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Facebook admits millions of child exploitation posts had to be deleted from its service

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Antigone Davis, Facebook’s global head of safety, has revealed that over eight million pieces of content violating the site’s rules on child nudity and exploitation had been removed from the site in the last three months.

Over the last year, a machine-learning tool has been used to identify images that contain both nudity and a child, allowing increased enforcement of Facebook’s ban on photos that show minors in a sexualised context. Also, the company disclosed the use of a similar system which catches users engaged in grooming or befriending minors for such exploitation.

In a blog post addressing the issue, Davis wrote that Facebook also works with organisations such as the US-based National Centre for Missing and Exploited Children (NCMEC), reporting content to them.

“Our Community Standards ban child exploitation and to avoid even the potential for abuse, we take action on non-sexual content as well, like seemingly benign photos of children in the bath,” she said.

“With this comprehensive approach, in the last quarter alone, we removed 8.7 million pieces of content on Facebook that violated our child nudity or sexual exploitation of children policies, 99 per cent of which was removed before anyone reported it. We also remove accounts that promote this type of content.

“We have specially trained teams with backgrounds in law enforcement, online safety, analytics, and forensic investigations, which review content and report findings to NCMEC.”

Davis also revealed that the social media firm was helping the NCMEC organisation develop software to help prioritise the reports it receives and shares with law enforcement, in order to address the most serious cases first.

“We also collaborate with other safety experts, NGOs and companies to disrupt and prevent the sexual exploitation of children across online technologies.

“For example, we work with the Tech Coalition to eradicate online child exploitation, the Internet Watch Foundation and the multi-stakeholder WePROTECT Global Alliance to End Child Exploitation Online. Next month, Facebook will join Microsoft and other industry partners to begin building tools for smaller companies to prevent the grooming of children online.”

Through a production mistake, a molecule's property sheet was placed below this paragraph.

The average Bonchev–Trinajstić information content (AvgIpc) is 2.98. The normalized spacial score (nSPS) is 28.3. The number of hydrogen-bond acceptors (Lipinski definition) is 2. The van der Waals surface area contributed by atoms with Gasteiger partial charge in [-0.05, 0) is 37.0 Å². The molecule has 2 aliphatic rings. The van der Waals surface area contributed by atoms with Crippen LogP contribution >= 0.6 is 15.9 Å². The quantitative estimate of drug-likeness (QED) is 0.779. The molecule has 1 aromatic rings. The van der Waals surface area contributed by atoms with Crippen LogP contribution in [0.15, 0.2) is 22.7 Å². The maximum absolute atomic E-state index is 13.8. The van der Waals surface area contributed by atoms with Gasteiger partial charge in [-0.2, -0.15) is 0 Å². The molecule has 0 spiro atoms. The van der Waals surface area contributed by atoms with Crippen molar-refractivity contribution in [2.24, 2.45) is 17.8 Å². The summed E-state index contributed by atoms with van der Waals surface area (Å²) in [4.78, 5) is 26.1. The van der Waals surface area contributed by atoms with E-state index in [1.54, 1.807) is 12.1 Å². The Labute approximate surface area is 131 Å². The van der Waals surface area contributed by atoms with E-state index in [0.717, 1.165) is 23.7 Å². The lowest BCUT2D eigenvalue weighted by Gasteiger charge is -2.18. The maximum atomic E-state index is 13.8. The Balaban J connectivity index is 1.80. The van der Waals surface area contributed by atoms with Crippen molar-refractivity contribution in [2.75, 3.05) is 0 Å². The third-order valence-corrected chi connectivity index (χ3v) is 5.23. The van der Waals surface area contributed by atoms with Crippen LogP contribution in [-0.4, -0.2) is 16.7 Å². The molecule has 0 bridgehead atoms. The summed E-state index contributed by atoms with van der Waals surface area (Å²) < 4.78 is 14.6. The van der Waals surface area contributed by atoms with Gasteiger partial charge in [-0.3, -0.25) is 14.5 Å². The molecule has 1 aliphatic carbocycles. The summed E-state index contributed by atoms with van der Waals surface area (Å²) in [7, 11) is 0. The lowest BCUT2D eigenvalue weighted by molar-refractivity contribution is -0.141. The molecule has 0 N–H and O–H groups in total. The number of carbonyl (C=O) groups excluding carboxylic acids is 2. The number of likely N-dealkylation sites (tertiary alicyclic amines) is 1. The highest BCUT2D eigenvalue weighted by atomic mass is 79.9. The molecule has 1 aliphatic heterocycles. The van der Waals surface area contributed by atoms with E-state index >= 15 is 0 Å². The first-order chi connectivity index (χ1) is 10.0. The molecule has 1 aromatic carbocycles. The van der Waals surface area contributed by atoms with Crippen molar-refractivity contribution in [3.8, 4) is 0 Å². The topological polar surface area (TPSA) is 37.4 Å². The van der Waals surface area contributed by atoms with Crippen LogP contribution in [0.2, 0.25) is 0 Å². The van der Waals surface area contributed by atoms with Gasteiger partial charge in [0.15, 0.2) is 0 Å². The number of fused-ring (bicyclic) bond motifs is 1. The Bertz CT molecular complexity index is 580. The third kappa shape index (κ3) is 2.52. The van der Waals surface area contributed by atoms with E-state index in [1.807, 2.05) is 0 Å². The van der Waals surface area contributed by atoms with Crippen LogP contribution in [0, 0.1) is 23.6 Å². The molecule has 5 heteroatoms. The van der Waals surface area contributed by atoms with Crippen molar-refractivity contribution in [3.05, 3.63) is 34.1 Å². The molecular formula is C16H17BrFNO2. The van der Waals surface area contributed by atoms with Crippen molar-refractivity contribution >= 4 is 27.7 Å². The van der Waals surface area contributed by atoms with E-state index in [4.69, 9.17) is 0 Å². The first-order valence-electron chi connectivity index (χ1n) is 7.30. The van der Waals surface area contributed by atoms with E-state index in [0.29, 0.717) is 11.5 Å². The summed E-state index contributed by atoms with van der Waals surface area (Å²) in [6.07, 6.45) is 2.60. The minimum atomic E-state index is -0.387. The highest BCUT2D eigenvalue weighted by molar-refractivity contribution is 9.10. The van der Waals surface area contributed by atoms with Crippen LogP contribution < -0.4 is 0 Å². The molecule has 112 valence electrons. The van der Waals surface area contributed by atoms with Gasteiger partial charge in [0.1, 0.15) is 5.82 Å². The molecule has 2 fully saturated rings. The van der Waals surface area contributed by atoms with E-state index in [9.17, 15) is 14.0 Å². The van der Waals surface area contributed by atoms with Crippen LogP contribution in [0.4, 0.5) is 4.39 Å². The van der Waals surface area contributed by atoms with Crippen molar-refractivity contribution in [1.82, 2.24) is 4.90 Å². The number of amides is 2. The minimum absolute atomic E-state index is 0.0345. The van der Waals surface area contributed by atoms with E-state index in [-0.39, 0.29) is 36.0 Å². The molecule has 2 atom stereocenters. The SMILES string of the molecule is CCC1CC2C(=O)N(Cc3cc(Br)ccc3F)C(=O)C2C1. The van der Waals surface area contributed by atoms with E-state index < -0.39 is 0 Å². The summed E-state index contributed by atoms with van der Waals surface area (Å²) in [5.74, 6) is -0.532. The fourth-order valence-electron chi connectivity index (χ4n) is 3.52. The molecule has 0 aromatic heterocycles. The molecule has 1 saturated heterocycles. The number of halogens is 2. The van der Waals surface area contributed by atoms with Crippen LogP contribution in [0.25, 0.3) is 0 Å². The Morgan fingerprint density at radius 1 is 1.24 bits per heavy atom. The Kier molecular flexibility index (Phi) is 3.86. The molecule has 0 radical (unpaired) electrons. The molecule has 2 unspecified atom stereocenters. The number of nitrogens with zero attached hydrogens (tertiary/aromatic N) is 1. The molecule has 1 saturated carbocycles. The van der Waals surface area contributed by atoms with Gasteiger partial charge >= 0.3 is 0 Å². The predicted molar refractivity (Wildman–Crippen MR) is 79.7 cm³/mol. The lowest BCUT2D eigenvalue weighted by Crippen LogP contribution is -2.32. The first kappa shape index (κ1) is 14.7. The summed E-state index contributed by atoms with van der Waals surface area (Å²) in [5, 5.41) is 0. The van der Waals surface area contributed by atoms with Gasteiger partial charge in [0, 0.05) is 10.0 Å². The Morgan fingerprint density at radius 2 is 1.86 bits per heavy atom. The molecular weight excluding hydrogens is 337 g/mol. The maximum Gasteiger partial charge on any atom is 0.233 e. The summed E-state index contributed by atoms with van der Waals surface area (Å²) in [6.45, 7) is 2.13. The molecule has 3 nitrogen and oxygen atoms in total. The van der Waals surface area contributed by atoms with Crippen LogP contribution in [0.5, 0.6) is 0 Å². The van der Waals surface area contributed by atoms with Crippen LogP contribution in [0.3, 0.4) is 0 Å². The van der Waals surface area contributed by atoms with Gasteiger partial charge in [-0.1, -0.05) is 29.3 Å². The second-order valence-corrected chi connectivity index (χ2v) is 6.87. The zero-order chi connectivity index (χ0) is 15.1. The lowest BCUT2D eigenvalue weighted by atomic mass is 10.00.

The child grooming system evaluates factors such as how many people have blocked a user and whether that user quickly attempts to contact many children, Davis said.

Michelle DeLaune, chief operating officer at NCMEC, said the organisation expects to receive about 16 million child porn tips worldwide this year from Facebook and other tech companies, up from 10 million last year.

DeLaune acknowledged that a crucial blind spot is encrypted chat apps and secretive ‘dark web’ sites where much of new child pornography originates. With the increase in reports, the software created will help to decide which tips to assess and pursue first.

Prior to the new software created for this purpose, the firm relied on users or its adult nudity filters to catch child images, with a separate system blocking child pornography that has previously been reported to authorities.

Facebook has not previously disclosed data on child nudity removals, although some would have been counted among the 21 million posts and comments it removed in the first quarter for sexual activity and adult nudity.

Throughout the course of the year, the social media giant has come under fire regarding data and inappropriate content. Last month, Facebook was sued over the exposure of 50 million user’ data, after two people filed a lawsuit against the company in the federal court in California.

September 2018 saw Home Secretary Sajid Javid warning tech firms to do more to fight online paedophiles, warning tens of thousands of youngsters are in danger of being groomed, exploited and blackmailed by sexual predators on the internet.

Also, in July, a Channel 4 investigation found that Facebook moderators have been treating abusive, violent and racist content with leniency, even when the content explicitly violates its guidelines.

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